Families need to talk about organ donation, to give thousands waiting the chance of a ‘new beginning’
- New NHS Blood and Transplant campaign calls for people to help ‘Turn an End. Into a Beginning’ by talking about organ donation
- Almost 90% of families agree to organ donation if they know their relative’s decision but this falls to less than 50% if they haven’t had the conversation
- Campaign marks the start of Organ Donation Week (5th – 11th September)
From ‘Land’s Beginning’ to ‘Preston North Beginning’ football club, famous ‘Ends’ are turning into ‘Beginnings’ to mark the start of Organ Donation Week and to highlight how people could give someone the chance of a new beginning by telling their family they want to be an organ donor.
Every day across the UK, around three people who could have benefited from a transplant die because there aren’t enough organ donors. And currently around 6,500 people are on the waiting list for a transplant. Yet, of the approximately half a million people* who die each year across the UK, only around 1% (5,603) die in circumstances where their organs could be donated.
With such small numbers of people dying in the right circumstances to become an organ donor and so many adults and children in need of a transplant, it is vital that no opportunity for someone to become a donor is missed.
Many people believe that all you need to do to show you want to be a donor is to join the NHS Organ Donor Register. However, if you die in circumstances where you could become an organ donor your family would be approached by specialist nurses and asked to support your decision to donate. NHS Blood and Transplant figures show that only 47% of families agree to organ donation if they are unaware of their relative’s decision to be a donor. Yet almost 90% of families give their consent (or authorisation in Scotland) when the decision to be an organ donor is known.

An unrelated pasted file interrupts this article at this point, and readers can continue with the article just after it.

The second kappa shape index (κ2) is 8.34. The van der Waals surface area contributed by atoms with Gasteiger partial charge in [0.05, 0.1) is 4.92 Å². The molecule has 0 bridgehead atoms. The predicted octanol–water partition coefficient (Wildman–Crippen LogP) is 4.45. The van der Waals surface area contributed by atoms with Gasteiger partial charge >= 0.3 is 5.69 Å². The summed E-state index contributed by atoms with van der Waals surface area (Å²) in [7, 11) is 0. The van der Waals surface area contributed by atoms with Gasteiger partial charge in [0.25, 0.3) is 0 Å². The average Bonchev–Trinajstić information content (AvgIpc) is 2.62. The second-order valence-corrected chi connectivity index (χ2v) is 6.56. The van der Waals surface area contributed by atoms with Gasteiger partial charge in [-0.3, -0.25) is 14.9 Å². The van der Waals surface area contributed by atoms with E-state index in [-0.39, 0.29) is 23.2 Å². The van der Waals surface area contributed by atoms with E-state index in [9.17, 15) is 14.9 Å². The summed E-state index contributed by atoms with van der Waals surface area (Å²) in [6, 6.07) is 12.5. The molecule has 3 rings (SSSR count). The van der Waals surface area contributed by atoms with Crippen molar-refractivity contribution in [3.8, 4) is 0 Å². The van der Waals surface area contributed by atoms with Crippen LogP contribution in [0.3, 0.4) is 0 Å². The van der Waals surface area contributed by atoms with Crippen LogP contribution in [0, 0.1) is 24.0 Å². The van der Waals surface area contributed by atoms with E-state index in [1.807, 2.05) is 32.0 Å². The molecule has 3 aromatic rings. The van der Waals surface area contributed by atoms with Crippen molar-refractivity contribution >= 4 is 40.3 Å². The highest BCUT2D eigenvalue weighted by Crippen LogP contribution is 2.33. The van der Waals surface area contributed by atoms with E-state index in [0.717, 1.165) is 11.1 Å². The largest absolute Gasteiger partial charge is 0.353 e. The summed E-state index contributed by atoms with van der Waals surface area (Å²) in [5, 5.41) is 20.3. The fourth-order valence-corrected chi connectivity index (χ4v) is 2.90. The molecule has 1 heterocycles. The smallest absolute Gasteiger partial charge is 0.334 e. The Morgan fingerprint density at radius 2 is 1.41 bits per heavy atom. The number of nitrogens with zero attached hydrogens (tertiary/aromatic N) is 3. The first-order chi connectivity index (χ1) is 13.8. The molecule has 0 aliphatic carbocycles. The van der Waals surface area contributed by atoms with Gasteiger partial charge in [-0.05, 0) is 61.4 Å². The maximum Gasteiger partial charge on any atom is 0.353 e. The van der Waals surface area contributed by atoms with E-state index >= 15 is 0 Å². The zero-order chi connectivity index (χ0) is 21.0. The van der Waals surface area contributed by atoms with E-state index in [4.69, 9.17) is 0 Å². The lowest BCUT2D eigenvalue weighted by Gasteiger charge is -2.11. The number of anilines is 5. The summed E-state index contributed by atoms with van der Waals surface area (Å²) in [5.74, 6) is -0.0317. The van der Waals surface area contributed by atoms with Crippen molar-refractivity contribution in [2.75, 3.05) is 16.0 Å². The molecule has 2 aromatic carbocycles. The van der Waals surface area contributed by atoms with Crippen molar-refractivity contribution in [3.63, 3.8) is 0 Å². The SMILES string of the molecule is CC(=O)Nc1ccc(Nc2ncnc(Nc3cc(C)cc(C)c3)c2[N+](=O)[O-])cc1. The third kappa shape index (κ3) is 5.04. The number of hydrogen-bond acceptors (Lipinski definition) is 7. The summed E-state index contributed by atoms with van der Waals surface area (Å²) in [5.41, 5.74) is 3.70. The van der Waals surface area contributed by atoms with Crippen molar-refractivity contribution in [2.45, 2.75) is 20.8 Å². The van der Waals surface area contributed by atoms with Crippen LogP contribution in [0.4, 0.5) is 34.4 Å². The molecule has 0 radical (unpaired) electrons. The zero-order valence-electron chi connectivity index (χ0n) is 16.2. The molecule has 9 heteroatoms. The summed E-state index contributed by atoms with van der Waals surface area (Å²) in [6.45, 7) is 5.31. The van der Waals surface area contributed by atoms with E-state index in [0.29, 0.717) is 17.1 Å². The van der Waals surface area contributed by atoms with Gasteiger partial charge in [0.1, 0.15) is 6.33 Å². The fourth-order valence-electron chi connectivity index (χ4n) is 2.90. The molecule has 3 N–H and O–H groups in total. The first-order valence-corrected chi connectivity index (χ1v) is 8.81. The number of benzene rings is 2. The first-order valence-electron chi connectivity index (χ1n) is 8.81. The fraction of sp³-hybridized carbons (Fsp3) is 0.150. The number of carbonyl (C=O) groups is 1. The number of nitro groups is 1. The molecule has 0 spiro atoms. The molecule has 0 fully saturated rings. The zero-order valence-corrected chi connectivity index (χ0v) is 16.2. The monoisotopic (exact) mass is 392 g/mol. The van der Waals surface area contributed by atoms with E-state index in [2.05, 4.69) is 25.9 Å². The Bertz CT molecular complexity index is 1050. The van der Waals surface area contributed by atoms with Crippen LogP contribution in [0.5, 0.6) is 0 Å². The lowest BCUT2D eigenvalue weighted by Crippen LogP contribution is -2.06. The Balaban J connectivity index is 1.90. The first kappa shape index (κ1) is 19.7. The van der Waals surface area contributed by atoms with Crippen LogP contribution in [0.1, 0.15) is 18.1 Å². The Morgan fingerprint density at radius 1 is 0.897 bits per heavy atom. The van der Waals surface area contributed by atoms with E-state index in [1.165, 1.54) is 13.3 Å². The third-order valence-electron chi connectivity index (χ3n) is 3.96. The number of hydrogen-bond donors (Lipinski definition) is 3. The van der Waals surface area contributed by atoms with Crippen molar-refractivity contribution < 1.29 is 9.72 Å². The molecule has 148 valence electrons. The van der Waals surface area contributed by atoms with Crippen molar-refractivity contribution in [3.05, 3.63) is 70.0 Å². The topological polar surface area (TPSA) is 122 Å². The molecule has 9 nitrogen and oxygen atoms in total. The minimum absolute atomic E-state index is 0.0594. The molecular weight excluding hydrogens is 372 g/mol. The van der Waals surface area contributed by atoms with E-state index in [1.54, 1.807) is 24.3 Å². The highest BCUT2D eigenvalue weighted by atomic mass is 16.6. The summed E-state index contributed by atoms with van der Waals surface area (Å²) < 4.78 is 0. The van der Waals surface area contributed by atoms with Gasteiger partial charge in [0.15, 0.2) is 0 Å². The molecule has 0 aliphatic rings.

Anthony Clarkson, Assistant Director for Organ Donation and Nursing at NHS Blood and Transplant, said: “Too many families faced with the possibility of donating a relative’s organs, find themselves having to make a decision without the comfort of knowing exactly what their relative would have wanted. This makes what is already an emotional and difficult time even harder. It is vital you tell your family about your organ donation decision: that knowledge will make it so much easier for them to support what you want.
Many donor families say that donation helps with their grief and they feel enormous pride, knowing that their relative went on to save lives after they died – giving others the chance of a new beginning. So please talk to your relatives and tell them that you want to donate should you be in a position to do so, and that you want them to support your decision to save lives after your death.”
A survey by NHS Blood and Transplant**, found the top five reasons for not having the conversation were:
1) It’s never come up in conversation – 36%
2) Don’t want to talk about death – 21%
3) Haven’t got round to it yet – 17%
4) Donating organs is a personal choice, don’t need to talk about it – 14%
5) I didn’t think I needed to – 12%
While the majority of people explained that they hadn’t got round to it, or the opportunity hadn’t come up, a significant number said that they didn’t believe they needed to. This suggests that people are often unaware that their family would have to support their organ donation decision if donation was possible.